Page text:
Paypal is an important payment processing partner for many online businesses – so when PayPal sends an email about your account, it’s important to take note. Unfortunately, scammers also know this.
I estimate that over 95% of all emails I receive from “PayPal” that make it past my spam filters aren’t from the company at all – just bottom feeding scammers trying to grab my login details. Most of these notes are quite amateurish, but some are so well done, it’s understandable that some people get caught out.
The good news is you don’t even have to open these emails to determine if they are legit or not if you’re using a desktop email application such as Outlook or Thunderbird – all you need to do is look at the header.
An email header is behind the scenes info that contains information showing the point of origin of an email. To view the header info:
Highlight the message, select “View” on the menu bar and click “Options”.
Highlight a message, select “Properties” from the File menu. Then click the “Details” tab, followed by “Message source”.
Highlight the email and on the menu bar click View, select Headers and choose “All”.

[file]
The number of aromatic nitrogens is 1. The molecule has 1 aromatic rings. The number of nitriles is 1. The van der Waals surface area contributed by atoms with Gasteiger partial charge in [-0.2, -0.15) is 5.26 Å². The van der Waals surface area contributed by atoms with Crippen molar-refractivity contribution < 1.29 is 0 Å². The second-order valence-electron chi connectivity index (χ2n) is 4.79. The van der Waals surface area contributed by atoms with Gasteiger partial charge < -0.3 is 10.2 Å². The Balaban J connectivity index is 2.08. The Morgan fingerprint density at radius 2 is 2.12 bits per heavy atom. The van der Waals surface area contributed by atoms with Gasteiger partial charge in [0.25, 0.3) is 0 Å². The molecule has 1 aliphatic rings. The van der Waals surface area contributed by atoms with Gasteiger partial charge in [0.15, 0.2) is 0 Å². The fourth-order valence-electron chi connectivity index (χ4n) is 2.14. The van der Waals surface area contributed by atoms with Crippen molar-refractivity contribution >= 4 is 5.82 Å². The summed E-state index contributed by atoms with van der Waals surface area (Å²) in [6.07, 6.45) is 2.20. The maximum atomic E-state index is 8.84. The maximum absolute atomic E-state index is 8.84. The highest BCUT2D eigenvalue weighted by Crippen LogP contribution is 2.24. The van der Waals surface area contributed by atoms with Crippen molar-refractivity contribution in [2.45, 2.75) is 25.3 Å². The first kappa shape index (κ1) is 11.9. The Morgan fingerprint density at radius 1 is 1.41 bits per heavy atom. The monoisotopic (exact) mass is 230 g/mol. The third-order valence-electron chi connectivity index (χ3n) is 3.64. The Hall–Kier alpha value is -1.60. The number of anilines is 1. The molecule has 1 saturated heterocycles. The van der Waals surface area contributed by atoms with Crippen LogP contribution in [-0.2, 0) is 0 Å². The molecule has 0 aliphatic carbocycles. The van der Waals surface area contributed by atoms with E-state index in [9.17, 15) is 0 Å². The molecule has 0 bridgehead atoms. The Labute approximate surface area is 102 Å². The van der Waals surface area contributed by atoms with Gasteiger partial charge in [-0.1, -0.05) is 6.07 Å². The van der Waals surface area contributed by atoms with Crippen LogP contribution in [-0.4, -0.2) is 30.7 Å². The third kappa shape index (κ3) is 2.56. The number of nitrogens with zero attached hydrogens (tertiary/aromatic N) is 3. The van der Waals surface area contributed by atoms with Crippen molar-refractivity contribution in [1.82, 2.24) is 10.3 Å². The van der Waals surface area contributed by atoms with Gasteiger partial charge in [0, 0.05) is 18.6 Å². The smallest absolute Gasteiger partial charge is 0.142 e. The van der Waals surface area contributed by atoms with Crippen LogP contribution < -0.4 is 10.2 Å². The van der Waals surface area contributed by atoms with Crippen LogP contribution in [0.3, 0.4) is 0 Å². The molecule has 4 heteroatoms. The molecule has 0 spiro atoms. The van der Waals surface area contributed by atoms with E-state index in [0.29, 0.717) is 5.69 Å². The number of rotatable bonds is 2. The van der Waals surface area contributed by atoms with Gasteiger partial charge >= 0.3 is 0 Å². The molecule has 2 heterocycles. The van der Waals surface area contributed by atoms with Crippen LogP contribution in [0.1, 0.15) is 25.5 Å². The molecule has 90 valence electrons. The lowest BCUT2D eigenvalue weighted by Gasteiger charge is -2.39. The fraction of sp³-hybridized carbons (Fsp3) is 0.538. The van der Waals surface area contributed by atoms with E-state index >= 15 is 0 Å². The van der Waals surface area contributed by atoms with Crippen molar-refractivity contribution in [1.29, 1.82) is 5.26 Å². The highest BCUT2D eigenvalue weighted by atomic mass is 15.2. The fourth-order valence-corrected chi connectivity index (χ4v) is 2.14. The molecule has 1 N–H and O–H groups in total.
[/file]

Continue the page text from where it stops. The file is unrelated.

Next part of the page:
What you’re looking for is a line very close to the top that starts with “Received from”. Here’s some examples:
Received: from dd11308.idiotscammer.com (dd11308.idiotscammer.com [xx.xx.xxx.xxx])
.. this is not a legitimate PayPal email
Received: from paypal.idiotscammer.com (paypal.idiotscammer.com [xx.xx.xxx.xxx])
… neither is this
Received: from phx01imail01.phx.paypal.com (mx1.phx.paypal.com [18.104.22.168])
… this is legitimate
The key here is the domain mentioned *immediately prior* to the .com. If that domain isn’t Paypal, then the communication is fake.
Even if the email does appear legitimate, a further safety precaution is to never log into PayPal via a link in an email. Go directly to the paypal.com site and log in from PayPal’s home page.